BDSM, Abuse, and 50 Shades of Grey

If you want a good primer on how to identify abuse-masquerading-as-BDSM, you could read 50 Shades of Grey and take notes on Christian’s behavior.

I wish I were kidding.

The thing is, it’s very easy for people who know nothing about BDSM save what they’ve read of a few Gor novels or, possibly, 50 Shades, to categorize all expressions of it as abusive, or woman-hating.

Because, you see, the kink subculture is a microcosm of our larger culture. And our larger culture is abusive and woman-hating. So you’re going to get  a lot of that sort of shit — the tropes of kinkdom, I call them. The male-dom/fem-sub dynamic seen as the only TWUE way; the view of submissive as subhuman; the equation of submissive to “liking pain and humiliation” and vice versa; the belief that all women are naturally submissive and would be so much happier if they would just submit to a Domly Dom who would show them their TWUE nature; an actually abusive relationship that uses BDSM as a cover-up. You’re going to get these tropes, and worse ones, as much as you’re going to find sex-positive, queer-positive, liberating, non-tropey expressions of BDSM. More, in fact.

I’ve been through two abusive relationships that used BDSM to cover up the abuse. (And one other fairly vanilla relationship that was abusive.) They were so pernicious that I didn’t realize what was happening until far after the fact. I didn’t even realize that because these relationships were my introduction to BDSM I ended up letting my true nature as a domme be subsumed under my partners’ needs for me to submit. The fact that I enjoy being topped made it easier.

Towards the end of the first relationship, we were talking seriously about doing 24/7 Master/slave relationship, complete with collaring ceremony for me. I didn’t even know enough about myself to know that I’d never do that with a human being (gods are another matter). I was so enamored with my first boyfriend, oh my gods you mean a man actually finds me attractive what the hell I should settle for him, that I didn’t take any of my own needs into consideration. I let him manipulate and use me to his own ends, and then I lashed out and did really crazy shit that eventually led to his dumping me (and thank the gods for that).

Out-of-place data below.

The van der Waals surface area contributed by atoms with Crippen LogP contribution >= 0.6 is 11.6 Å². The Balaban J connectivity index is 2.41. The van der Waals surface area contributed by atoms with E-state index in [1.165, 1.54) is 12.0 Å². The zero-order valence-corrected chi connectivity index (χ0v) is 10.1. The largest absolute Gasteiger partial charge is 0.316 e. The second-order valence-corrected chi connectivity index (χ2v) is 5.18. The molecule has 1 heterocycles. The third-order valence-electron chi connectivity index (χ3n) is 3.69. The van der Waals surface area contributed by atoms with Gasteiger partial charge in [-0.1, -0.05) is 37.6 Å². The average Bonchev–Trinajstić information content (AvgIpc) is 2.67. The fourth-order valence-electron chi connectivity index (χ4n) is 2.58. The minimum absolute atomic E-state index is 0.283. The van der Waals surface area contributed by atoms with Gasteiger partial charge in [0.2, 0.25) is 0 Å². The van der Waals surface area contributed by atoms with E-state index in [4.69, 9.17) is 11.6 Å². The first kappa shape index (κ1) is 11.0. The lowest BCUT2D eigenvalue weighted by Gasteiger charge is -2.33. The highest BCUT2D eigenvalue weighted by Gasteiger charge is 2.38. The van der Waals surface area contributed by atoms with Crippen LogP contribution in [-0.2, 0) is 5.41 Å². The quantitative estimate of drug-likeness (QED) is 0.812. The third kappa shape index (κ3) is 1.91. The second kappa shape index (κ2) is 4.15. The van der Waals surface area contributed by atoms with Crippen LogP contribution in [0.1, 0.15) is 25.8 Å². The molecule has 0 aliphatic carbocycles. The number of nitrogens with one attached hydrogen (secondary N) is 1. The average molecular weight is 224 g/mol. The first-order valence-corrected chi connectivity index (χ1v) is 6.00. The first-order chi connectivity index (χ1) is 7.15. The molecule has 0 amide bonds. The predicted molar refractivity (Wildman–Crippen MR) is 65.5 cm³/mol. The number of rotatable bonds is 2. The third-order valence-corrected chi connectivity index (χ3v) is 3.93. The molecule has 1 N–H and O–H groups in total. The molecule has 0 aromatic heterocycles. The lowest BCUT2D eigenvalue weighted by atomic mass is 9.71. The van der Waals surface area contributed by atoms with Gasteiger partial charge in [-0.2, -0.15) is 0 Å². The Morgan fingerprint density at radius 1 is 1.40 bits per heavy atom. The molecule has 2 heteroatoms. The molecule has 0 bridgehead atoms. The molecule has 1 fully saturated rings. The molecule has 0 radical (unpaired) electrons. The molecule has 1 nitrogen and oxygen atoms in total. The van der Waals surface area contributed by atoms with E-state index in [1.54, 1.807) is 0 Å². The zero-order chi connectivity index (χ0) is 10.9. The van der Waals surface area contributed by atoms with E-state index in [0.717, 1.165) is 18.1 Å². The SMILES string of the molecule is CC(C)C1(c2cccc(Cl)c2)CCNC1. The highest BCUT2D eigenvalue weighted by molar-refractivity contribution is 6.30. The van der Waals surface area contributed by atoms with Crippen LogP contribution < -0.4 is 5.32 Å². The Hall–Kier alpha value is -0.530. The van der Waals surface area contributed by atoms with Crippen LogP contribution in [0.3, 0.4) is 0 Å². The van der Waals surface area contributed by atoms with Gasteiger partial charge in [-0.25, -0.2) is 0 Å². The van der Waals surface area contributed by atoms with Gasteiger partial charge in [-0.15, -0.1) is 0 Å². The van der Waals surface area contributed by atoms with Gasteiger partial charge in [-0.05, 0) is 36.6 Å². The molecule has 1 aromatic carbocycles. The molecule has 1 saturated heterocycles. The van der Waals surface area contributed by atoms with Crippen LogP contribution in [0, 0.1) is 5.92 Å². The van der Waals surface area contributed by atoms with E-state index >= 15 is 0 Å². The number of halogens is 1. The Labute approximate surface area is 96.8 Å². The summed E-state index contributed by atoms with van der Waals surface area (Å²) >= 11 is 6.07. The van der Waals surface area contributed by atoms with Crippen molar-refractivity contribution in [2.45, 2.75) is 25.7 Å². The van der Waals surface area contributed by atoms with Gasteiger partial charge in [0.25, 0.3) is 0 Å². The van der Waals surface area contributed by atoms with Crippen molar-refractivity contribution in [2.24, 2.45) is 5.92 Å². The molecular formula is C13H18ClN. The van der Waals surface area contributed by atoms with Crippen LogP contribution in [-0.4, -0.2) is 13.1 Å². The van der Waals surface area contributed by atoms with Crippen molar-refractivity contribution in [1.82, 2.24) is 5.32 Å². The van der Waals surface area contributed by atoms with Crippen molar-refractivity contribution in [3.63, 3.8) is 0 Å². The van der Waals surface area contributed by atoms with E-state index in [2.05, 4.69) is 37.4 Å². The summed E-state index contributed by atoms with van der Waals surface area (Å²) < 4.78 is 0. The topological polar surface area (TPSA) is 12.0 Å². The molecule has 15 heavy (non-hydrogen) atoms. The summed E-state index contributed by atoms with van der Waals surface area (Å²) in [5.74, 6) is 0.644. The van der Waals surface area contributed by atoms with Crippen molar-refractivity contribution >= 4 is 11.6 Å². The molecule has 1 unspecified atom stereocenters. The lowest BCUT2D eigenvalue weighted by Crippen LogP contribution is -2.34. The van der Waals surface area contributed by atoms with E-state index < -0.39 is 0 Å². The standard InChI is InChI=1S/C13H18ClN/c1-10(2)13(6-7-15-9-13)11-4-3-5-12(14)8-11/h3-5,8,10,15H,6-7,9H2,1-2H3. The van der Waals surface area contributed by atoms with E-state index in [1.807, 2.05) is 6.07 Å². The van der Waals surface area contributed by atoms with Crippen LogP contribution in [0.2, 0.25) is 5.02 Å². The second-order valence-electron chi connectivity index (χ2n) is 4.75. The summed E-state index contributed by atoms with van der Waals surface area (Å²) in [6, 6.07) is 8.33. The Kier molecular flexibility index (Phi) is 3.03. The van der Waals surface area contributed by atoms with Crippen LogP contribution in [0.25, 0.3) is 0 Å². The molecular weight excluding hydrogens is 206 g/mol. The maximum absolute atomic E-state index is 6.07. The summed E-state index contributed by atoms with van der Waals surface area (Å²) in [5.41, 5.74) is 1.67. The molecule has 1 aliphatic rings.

When I was on the rebound from him, I met another guy who proceeded to put me through psychological torture for six months before telling me I was just an easy lay and that’s all he’d ever wanted from me. During those six months we were long-distance, and I wore a collar for him. To this day I get nightmares about him, and I can’t speak his name without having a minor panic attack.

So when I read the recaps of 50 Shades of Grey at Jennifer Armintrout’s blog, and saw all the excerpts of the book…first, I was really glad I’d decided to read the recaps before picking up the book myself, because now I know it would have triggered the hells out of me. Second, I was horrified.

Horrified that people are shlicking to this book that, quite frankly, glorifies abusive relationships as romance. Not only does it glorify abusive relationships, it glorifies abusive relationships that use a thin veneer of BDSM to make the abuse seem okay.

(Never mind the fact that the sex in 50 Shades is incredibly vanilla-with-kink-sprinkles and really makes it quite clear that neither the characters nor the author have the first clue about what BDSM actually is.)

This does two things. For people who are getting off to this depiction of abuse and have no clue about actual BDSM, it tells them that if they ever do suffer abuse-with-BDSM-face that that’s completely normal and just part of being in a BDSM relationship. For people who see the abuse as what it is and know nothing about actual BDSM, it re-affirms the cultural paradigm that all BDSM is abusive.